There’s a force behind several startups coming out of Penn, but you’d be hard pressed to find it if you weren’t looking.
It’s called VenturePact. Led by two Penn grads, the company’s team of roughly 40 software engineers based in a city northwest of New Delhi, India act as the product development arm of more than a Penn-founded dozen startups in exchange for equity and cash.
Since fall 2012, VenturePact has helped build products and product enhancements for companies like AirCare, a DreamIt Health startup that aims to prevent hospital readmissions through telenursing; SmartyPAL, an interactive children’s book series for the iPad and PoverUP, a online network for students investing in microfinance that’s been featured in FastCompany and Forbes. The team also recently added the buzzy cobrowsing startup Firefly to its portfolio.
VenturePact will close its fall 2013 round of participating companies on Sept. 20. Apply here.
The driving ideas behind VenturePact, as founders Pratham Mittal and Randy Rayess told Technical.ly Philly last fall, are the shortage of talented software developers and the broken system of outsourcing: there’s no incentive to do good work, especially because outsourced developers get paid by the hour.
With VenturePact, Mittal and Rayess offer equity and bonuses to their core team of full-time developers, as well as work closely with their portfolio companies to make sure the development work is up to snuff. They also spent the summer in India, training the team to build high-quality products, they said.
VenturePact’s team of 40 developers breaks down into a core team of about 10 full-time developers that work on portfolio companies and about 30 student interns that work on “VenturePactX” companies, startups from freshmen and sophomores at Philly and New York City colleges. VenturePact’s portfolio companies are focused on Penn exclusively.
When it comes to building a local tech community, how does VenturePact’s outsourced team fit in?
VenturePact aims to help the local tech scene grow by getting startups off the ground, Rayess said. That way, those companies can then hire locally in the future. As for VenturePact’s impact on the Philly tech scene, about half of its eight portfolio companies are still in the city.
Additionally, stateside, the VenturePact team also launched a Fellows program in January that pairs about 20 local college students with VenturePact companies that are looking for interns.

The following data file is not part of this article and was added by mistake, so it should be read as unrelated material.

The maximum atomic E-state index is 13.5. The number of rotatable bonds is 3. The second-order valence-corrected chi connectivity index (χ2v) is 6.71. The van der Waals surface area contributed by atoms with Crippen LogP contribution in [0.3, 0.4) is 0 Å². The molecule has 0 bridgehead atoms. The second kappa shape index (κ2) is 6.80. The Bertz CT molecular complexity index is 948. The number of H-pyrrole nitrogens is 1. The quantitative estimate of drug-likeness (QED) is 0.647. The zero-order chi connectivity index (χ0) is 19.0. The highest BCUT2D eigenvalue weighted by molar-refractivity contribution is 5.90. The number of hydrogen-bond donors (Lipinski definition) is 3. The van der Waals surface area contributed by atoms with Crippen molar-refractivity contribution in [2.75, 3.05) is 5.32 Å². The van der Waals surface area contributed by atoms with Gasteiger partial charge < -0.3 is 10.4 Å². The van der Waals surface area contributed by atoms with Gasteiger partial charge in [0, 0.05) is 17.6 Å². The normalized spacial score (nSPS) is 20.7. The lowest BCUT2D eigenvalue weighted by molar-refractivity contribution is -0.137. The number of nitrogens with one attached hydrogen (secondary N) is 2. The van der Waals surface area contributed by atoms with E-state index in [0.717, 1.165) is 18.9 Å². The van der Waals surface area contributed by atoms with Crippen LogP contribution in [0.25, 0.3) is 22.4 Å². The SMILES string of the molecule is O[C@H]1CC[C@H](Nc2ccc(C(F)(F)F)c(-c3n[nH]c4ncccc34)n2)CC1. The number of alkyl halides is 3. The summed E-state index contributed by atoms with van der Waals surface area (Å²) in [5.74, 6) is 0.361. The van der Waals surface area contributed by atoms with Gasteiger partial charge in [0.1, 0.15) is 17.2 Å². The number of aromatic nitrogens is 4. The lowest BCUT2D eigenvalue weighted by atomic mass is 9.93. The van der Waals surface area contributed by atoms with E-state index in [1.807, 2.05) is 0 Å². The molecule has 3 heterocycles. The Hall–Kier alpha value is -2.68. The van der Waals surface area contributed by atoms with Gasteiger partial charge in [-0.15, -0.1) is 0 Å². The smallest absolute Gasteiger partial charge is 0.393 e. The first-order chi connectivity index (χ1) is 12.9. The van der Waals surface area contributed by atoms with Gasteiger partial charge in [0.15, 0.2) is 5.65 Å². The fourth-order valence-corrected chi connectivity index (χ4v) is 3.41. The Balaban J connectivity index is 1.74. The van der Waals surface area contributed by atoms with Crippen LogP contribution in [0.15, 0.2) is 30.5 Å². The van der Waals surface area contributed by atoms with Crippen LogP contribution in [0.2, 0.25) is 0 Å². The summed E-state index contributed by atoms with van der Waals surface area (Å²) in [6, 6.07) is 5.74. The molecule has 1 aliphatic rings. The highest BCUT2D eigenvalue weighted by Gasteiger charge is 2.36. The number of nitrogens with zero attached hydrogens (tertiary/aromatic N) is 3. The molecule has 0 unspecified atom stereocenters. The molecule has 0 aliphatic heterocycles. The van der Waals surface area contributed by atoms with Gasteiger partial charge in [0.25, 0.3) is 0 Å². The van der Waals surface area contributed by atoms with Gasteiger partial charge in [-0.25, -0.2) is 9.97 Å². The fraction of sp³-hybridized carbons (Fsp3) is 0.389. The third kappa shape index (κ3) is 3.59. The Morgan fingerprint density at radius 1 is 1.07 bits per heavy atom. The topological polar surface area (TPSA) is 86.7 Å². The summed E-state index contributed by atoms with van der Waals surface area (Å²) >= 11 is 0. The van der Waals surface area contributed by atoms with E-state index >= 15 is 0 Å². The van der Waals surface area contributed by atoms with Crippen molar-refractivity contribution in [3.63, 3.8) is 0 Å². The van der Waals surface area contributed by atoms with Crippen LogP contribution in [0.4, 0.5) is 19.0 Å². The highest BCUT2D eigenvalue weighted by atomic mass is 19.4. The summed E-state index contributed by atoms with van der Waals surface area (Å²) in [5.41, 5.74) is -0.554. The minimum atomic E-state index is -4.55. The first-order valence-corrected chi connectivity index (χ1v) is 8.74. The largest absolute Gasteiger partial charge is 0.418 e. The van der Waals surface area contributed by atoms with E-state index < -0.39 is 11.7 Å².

Find a full list of VenturePact companies below, as provided by Mittal and Rayess.
Accompliss, now known as ALICE, is a New York City-based mobile application allowing hotels to better communicate with their guests. They have successfully signed up two hotels to beta test the app. Founders include Justin Effron, Alex Shashou, Julie Ulrich, Ryan Goldman, Peter Boyce.
AirCare is a mobile app that allows patients to access nurse practitioners, physician assistants and doctors through video chat. AirCare was accepted into Philadelphia’s DreamIt Health incubator. Founders include George Zeng, Rushil Goel, Jonathan McEuen.
Boupp is a New York City-based startup that provides real-time data analytics to designer brands and retailers for forecasting demand and inventory management. Founder is Parisa Arash.
StorkStack is a Chicago-based monthly subscription service that delivers ‘Stacks’ of the highest quality, hand-selected products for baby and Mom. Founders are Chris Nakutis, Liz Eavey and Sean Richardson.
PoverUP connects students, scholars and professionals around the world to Learn, Connect, Invest in sustainable business solutions to help alleviate poverty everyday with just the click of a mouse. Founders are Charlie Javice, Eli Javice, Maya Lee, David Fisher, Gabriel Perlman, Heather Miller, Hanna Kamaric.
Jibe is a yet-to-be-launched commercial real estate listing site based in Brazil founded by Aziz Pabani.
Firefly develops cobrowsing software to help businesses interact with their customers. Founders are Dan Shipper and Justin Meltzer.
SmartyPAL is an adaptive, interactive story that brings together a book and a game for three to five year olds. Founders are Wharton professor Kartik Hosanagar and Prasanna Krishnan.
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